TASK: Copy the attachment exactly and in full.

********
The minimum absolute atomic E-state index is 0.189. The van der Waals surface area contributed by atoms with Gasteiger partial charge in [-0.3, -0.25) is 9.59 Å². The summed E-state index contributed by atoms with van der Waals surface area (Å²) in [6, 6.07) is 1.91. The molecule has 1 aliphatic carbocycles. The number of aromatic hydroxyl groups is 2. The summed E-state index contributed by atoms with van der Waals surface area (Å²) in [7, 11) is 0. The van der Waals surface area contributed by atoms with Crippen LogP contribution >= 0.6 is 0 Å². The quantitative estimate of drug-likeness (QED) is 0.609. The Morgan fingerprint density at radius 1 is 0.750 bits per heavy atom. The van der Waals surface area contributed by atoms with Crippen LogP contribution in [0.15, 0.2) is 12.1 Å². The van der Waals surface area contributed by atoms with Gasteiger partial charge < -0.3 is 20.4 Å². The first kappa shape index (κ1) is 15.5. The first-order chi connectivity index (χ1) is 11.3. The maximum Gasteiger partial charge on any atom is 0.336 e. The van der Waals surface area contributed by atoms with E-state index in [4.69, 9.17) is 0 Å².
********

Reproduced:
The minimum absolute atomic E-state index is 0.189. The van der Waals surface area contributed by atoms with Gasteiger partial charge in [-0.3, -0.25) is 9.59 Å². The summed E-state index contributed by atoms with van der Waals surface area (Å²) in [6, 6.07) is 1.91. The molecule has 1 aliphatic carbocycles. The number of aromatic hydroxyl groups is 2. The summed E-state index contributed by atoms with van der Waals surface area (Å²) in [7, 11) is 0. The van der Waals surface area contributed by atoms with Crippen LogP contribution >= 0.6 is 0 Å². The quantitative estimate of drug-likeness (QED) is 0.609. The Morgan fingerprint density at radius 1 is 0.750 bits per heavy atom. The van der Waals surface area contributed by atoms with Crippen LogP contribution in [0.15, 0.2) is 12.1 Å². The van der Waals surface area contributed by atoms with Gasteiger partial charge < -0.3 is 20.4 Å². The first kappa shape index (κ1) is 15.5. The first-order chi connectivity index (χ1) is 11.3. The maximum Gasteiger partial charge on any atom is 0.336 e. The van der Waals surface area contributed by atoms with E-state index in [4.69, 9.17) is 0 Å².